With the opening weekend of the Rugby World Cup 2019 in Japan in the history books, and one more match to play in the “first round” on Monday, there have been some spectacular performances by the big teams. New Zealand were clinical to win off of South African errors, Ireland shut down Scotland at every turn, and *England took their time to ease home to a somewhat lazy victory over Tonga. However, two performances that should not be overlooked in the opening weekend were those of Argentina and Fiji.
Both Argentina and Fiji were on the losing side of their respective matches, with Fiji eventually succumbing to a 39-11 loss to Australia, and Argentina narrowly losing 23-21 to France. However, despite the losses, both teams showed great improvement from their previous games in 2019, and both teams seriously looked as if they could win their respective matches at various points of the games.
The Flying Fijians were all over their Australian opponents in the start of their World Cup opener, and looked a much more threatening side than they have in 2019. For the first 50 minutes of the match, it looked as if Fiji had taken a page out of their Sevens playbook, as they were running hard and into space, offloading the ball into gaps and making big meters. The Wallabies would have been stunned after ten minutes to be trailing by eight points.
While the score never got away from Australia, Fiji’s power, pace and legendary offloading ability (which they have harnessed in their Sevens exploits) would certainly have worried Michael Cheika’s men early on. A half-time lead of 12-14 for Fiji would not have pleased Cheika, as his side had been bullied into making a number of disciplinary errors, which allowed Fiji to keep the scoreboard ticking over. Fiji continued to play high risk, high reward rugby effectively in the first ten minutes of the second half, and ultimately took a 12-21 lead by the time their luck ran out.
With half an hour remaining in the match, Australia clamped on the accelerator, and Fiji could not keep up. As Australia kept moving up a gear, Fiji soon realised the biggest downside of not having regular matches against top teams, which is their inability to play for a full 80 minutes. Halfway through the second half, Fiji looked out on their feet and were unable stem the Australian fight back. They will, however, be buoyed by their first half performance, which gave an indication that they could still be a worry for Wales in the group stages if underestimated.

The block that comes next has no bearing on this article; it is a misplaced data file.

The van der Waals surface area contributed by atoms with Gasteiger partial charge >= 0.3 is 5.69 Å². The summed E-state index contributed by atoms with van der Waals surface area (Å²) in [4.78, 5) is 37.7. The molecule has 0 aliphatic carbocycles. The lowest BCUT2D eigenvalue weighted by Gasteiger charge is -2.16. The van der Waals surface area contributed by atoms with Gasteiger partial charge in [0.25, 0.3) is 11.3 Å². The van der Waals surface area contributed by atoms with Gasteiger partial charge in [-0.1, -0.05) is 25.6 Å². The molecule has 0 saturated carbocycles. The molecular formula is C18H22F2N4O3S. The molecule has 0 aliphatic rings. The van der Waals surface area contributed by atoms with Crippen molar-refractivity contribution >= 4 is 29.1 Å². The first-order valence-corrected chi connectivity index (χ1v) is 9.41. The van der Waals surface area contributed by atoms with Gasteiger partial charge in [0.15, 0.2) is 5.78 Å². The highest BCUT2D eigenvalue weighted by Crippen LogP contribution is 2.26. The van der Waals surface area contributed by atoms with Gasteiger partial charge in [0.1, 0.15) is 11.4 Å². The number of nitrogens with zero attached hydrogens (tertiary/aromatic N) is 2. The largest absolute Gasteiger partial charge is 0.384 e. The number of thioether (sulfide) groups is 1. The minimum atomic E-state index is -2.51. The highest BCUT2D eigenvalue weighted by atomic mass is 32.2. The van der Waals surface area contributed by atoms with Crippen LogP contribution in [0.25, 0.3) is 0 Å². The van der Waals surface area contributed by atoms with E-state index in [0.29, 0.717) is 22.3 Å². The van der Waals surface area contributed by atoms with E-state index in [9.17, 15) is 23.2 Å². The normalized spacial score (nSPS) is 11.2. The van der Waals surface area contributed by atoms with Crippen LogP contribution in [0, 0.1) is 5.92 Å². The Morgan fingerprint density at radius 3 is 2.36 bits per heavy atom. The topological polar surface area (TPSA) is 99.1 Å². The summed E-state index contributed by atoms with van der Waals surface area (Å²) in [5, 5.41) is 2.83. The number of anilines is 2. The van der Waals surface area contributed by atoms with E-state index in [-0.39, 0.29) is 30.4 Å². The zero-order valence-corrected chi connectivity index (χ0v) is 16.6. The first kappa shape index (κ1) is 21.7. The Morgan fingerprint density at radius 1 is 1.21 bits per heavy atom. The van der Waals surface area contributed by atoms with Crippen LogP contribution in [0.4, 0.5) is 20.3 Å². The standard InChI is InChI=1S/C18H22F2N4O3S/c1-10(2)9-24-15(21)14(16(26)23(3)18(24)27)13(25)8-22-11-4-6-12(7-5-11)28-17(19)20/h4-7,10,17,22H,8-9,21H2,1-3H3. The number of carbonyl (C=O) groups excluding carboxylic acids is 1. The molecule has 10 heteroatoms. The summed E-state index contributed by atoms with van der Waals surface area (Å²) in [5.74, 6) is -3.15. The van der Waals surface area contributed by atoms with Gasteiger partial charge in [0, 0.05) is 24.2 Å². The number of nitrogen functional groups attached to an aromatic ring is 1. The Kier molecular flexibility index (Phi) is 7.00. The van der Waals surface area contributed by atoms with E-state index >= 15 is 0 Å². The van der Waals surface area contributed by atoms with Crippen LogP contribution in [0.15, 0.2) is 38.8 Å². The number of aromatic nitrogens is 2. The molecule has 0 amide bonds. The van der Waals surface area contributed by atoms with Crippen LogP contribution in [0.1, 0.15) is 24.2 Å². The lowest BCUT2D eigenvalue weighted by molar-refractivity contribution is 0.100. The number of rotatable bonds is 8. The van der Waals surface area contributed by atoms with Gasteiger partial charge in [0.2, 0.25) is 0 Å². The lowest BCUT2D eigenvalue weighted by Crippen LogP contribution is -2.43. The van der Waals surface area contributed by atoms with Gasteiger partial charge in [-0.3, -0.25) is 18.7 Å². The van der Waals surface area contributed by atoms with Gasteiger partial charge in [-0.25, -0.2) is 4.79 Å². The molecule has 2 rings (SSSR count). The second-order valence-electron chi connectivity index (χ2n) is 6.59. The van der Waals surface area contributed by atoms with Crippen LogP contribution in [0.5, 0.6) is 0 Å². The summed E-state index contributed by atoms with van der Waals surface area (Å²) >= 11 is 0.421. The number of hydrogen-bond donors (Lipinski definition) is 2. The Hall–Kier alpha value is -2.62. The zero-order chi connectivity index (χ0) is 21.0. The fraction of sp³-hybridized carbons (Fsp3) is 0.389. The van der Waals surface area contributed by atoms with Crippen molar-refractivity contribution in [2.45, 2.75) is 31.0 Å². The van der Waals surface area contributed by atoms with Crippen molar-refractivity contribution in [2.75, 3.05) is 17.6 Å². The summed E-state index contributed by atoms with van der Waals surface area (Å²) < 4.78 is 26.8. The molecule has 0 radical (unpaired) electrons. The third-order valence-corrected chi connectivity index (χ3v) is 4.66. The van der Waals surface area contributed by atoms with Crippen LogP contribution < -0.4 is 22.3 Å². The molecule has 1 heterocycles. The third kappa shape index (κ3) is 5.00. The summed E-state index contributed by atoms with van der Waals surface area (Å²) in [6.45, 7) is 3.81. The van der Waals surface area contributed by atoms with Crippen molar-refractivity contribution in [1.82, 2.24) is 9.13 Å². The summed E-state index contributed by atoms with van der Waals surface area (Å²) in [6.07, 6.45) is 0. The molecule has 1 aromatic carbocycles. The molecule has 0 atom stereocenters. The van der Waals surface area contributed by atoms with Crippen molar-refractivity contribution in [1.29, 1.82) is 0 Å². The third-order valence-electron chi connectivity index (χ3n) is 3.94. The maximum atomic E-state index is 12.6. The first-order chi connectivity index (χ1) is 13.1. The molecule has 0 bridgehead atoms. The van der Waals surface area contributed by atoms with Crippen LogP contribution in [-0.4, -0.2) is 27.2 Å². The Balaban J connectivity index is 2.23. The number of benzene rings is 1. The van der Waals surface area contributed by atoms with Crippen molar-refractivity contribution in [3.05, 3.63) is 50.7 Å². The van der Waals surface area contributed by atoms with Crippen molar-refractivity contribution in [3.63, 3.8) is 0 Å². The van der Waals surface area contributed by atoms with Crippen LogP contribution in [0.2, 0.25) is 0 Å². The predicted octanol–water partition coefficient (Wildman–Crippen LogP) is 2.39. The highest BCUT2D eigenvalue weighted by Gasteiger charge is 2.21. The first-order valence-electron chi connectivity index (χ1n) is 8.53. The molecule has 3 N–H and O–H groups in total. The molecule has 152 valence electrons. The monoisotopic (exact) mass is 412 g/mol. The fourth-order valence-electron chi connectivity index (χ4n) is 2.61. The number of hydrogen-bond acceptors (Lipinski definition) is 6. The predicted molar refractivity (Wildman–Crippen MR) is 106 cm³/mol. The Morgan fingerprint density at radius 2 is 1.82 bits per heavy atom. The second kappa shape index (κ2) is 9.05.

Argentina, on the other hand, had the opposite start against France, looking flat and demotivated in the first half. They slumped to a 20-3 deficit by halftime against Les Bleus, as the French broke through Los Pumas’ defense regularly. Argentina looked like a side that has lost nine matches out of their last ten. But this was not the story of the second half.
Los Pumas came out in the second half with renewed energy, and wasted no time at all in starting to reduce the deficit. They upped the tempo of their attack, and found gaps in the French defense that were not there in the first half. It was one-way traffic for the Argentinians, who managed to move into a one point lead with barely ten minutes left to play. It was a drop goal from Camille Lopez that put France back in front, and both teams missed their last penalty attempts in the final five minutes.
Argentina could have won the match if they managed to slot their final penalty, however they would feel particularly disheartened by the final movement of the match. With possession just inside the French half, Argentina were slowly moving their way up the field. A sudden spill of the ball out the back of the ruck was jumped on by a French player, who seemed to be quite offside, and France regathered and kicked the ball out.
Argentina will question that final play, however their play in the second half showed great promise for the rest of the tournament. In a very tough group, Argentina may have to rely on one of the underdogs to beat France in order for Los Pumas to make up for their first game loss, however they will definitely cause some issues for England later in the group stages.
Both Fiji and Argentina put together some great passages of play, and were much more impressive at one stage of the match than the other. If they can work on putting together an 80-minute performance for the remainder of their games, they could derail a few of the “bigger” nations’ best laid plans.